At Xeno Lovegood’s house, while Selwyn loses his temper with Xeno and cruelly hexes him, Travers has a cooler head on his shoulders. He considers the building’s structural integrity and has the presence of mind to use Homenum Revelio to verify Xeno’s claims (DH 420–21). He is also unafraid of Bellatrix, bold enough to make some pointed remarks to her (DH 527). And he seems very well attuned to Death Eater gossip, questioning Bellatrix!Hermione about her wand and Voldemort’s displeasure after the Malfoy Manor skirmish. He’d be a good source to ask who the other members of the Ten are – he’d probably know all the juicy tidbits about them.
The Other Three Members
We can rule out a great many of the Death Eaters from being members of the Azkaban Ten: obviously, all the Death Eaters who are dead before 1996 (Rosier, Wilkes, Crouch, Jr., Regulus, Karkaroff), newly recruited (Draco, Imperiused Stan Shunpike, Imperiused Pius Thicknesse), or among the Respectables.
We are given enough information to rule out Thorfinn Rowle. At the Skirmish of Tottenham Court Road, we get a line from Ron: “’That’s Dolohov,’ said Ron. ‘I recognize him from the old wanted posters. I think the big one’s Thorfinn Rowle’” (DH 166). That quote suggests that, unlike Dolohov, Rowle is not familiar to Ron through the wanted posters – otherwise he’d say, “I recognize them.” So we can confirm Rowle is not among the Azkaban Ten – he’s either a Respectable or a new recruit in Vold War II.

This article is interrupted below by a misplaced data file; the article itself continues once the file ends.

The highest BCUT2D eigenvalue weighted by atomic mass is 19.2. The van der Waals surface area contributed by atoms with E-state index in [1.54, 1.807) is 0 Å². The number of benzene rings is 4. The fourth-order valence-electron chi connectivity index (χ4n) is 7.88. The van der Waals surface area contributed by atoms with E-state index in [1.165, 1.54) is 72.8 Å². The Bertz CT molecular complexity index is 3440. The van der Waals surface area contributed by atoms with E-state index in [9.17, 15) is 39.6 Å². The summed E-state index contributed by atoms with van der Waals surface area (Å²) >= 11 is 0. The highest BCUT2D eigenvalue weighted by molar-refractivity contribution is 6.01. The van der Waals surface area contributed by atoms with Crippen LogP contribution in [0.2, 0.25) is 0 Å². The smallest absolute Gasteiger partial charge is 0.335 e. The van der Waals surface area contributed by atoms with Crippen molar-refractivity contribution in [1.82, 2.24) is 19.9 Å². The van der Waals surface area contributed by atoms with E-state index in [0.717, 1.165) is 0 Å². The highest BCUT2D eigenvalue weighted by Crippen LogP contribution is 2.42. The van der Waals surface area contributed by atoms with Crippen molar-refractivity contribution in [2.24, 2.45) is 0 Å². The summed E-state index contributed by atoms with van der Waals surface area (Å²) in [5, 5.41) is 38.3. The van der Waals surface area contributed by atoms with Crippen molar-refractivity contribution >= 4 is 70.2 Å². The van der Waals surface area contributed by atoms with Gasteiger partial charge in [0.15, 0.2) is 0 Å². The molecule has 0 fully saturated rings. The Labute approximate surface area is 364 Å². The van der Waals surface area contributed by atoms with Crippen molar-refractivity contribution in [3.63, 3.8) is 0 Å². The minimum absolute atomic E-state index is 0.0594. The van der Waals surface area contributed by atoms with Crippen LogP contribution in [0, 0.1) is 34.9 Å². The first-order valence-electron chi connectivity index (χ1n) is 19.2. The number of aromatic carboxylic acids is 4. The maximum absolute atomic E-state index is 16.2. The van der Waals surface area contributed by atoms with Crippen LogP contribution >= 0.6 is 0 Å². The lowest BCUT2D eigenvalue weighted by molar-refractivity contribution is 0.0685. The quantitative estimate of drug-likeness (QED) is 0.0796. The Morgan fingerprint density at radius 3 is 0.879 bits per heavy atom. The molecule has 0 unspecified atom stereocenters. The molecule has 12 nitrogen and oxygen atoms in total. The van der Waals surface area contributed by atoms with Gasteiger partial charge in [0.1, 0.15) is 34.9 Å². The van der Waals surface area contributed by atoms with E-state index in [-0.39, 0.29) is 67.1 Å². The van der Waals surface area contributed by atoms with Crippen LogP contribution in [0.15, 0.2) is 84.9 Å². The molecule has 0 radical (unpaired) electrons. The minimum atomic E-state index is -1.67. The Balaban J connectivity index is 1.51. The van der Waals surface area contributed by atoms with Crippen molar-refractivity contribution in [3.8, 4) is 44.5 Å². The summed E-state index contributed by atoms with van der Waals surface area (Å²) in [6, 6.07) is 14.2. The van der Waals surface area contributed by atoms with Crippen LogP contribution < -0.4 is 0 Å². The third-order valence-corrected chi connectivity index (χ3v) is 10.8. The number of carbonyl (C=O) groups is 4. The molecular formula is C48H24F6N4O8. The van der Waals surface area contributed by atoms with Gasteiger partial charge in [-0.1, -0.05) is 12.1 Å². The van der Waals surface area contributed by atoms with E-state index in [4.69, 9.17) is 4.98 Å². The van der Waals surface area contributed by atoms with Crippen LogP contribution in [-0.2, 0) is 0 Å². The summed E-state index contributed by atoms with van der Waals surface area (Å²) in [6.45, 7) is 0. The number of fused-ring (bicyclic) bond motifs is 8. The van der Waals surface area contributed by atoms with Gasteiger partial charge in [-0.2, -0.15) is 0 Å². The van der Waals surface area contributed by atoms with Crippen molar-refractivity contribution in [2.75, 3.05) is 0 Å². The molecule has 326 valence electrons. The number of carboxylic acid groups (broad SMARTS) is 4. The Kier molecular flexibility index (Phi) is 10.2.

The only three Death Eaters we cannot rule out are Gibbon, Selwyn, and Jugson just because we know so very little about them.
Gibbon is the fellow who was killed by Rowle’s friendly fire in the Battle of the Tower, and that’s the only time he’s mentioned. (That said, if he were one of the Azkaban Ten, that would make Voldemort even more furious with Rowle.)
Selwyn is the very last Death Eater we’re introduced to in Deathly Hallows, and we only meet him in passing at the Battle of the Seven Potters and at Xeno Lovegood’s house.
Jugson is only ever mentioned in the Battle of the Department of Mysteries, after which he is carted off to Azkaban. A very slight point against him being one of the Ten is symmetry: Of the 12 Death Eaters in the Department of Mysteries, we know six are members of the Ten, and five are Respectables. If Jugson were a Respectable, that would make it a nice and even team of six and six.
Alas, that is as far as research can take us. We have seven confirmed members and three potential candidates for three mystery Death Eaters. The Azkaban Ten, in particular, illustrate the point I was trying to make: Jo did such a great job developing what could have been faceless and nameless henchmen into formidable and distinct adversaries. Heck, any of them could make for good antagonists in post-DH fanfics since only Bellatrix is confirmed to be dead (though Rodolphus is heavily implied).